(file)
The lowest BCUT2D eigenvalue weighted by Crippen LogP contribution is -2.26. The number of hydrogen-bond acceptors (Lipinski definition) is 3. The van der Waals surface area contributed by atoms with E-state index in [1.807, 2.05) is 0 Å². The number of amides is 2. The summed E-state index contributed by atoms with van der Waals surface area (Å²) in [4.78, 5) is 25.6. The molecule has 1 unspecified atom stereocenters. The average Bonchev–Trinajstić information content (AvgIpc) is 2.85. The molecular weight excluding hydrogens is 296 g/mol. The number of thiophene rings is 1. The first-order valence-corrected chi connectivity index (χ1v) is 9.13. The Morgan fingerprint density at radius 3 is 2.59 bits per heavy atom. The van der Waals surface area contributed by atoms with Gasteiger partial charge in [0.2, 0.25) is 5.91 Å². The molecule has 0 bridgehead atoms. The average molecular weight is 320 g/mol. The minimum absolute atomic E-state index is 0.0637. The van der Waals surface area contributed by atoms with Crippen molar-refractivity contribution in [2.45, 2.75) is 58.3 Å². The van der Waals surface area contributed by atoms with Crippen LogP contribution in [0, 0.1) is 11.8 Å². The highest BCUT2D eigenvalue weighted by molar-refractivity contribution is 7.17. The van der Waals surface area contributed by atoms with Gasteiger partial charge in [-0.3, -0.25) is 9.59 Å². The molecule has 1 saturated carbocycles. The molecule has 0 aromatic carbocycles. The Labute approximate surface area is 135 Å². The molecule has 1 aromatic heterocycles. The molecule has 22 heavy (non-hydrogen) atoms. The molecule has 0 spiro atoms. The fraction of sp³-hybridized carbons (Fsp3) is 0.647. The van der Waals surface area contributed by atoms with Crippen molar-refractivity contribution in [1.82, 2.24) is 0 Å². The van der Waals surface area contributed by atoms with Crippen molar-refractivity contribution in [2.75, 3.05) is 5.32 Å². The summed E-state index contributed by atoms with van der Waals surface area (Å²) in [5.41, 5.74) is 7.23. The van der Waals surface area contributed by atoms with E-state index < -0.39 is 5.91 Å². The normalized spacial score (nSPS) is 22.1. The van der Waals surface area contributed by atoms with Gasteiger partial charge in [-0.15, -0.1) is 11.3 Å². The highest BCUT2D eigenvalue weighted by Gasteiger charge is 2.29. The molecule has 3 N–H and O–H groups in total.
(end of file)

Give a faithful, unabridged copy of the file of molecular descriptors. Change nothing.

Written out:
The lowest BCUT2D eigenvalue weighted by Crippen LogP contribution is -2.26. The number of hydrogen-bond acceptors (Lipinski definition) is 3. The van der Waals surface area contributed by atoms with E-state index in [1.807, 2.05) is 0 Å². The number of amides is 2. The summed E-state index contributed by atoms with van der Waals surface area (Å²) in [4.78, 5) is 25.6. The molecule has 1 unspecified atom stereocenters. The average Bonchev–Trinajstić information content (AvgIpc) is 2.85. The molecular weight excluding hydrogens is 296 g/mol. The number of thiophene rings is 1. The first-order valence-corrected chi connectivity index (χ1v) is 9.13. The Morgan fingerprint density at radius 3 is 2.59 bits per heavy atom. The van der Waals surface area contributed by atoms with Gasteiger partial charge in [0.2, 0.25) is 5.91 Å². The molecule has 0 bridgehead atoms. The average molecular weight is 320 g/mol. The minimum absolute atomic E-state index is 0.0637. The van der Waals surface area contributed by atoms with Crippen molar-refractivity contribution in [2.45, 2.75) is 58.3 Å². The van der Waals surface area contributed by atoms with Crippen LogP contribution in [0, 0.1) is 11.8 Å². The highest BCUT2D eigenvalue weighted by molar-refractivity contribution is 7.17. The van der Waals surface area contributed by atoms with Gasteiger partial charge in [-0.3, -0.25) is 9.59 Å². The molecule has 1 saturated carbocycles. The molecule has 0 aromatic carbocycles. The Labute approximate surface area is 135 Å². The molecule has 1 aromatic heterocycles. The molecule has 22 heavy (non-hydrogen) atoms. The molecule has 0 spiro atoms. The fraction of sp³-hybridized carbons (Fsp3) is 0.647. The van der Waals surface area contributed by atoms with Crippen molar-refractivity contribution in [1.82, 2.24) is 0 Å². The van der Waals surface area contributed by atoms with Crippen molar-refractivity contribution in [2.75, 3.05) is 5.32 Å². The summed E-state index contributed by atoms with van der Waals surface area (Å²) in [5.41, 5.74) is 7.23. The van der Waals surface area contributed by atoms with E-state index < -0.39 is 5.91 Å². The normalized spacial score (nSPS) is 22.1. The van der Waals surface area contributed by atoms with Gasteiger partial charge in [-0.15, -0.1) is 11.3 Å². The highest BCUT2D eigenvalue weighted by Gasteiger charge is 2.29. The molecule has 3 N–H and O–H groups in total.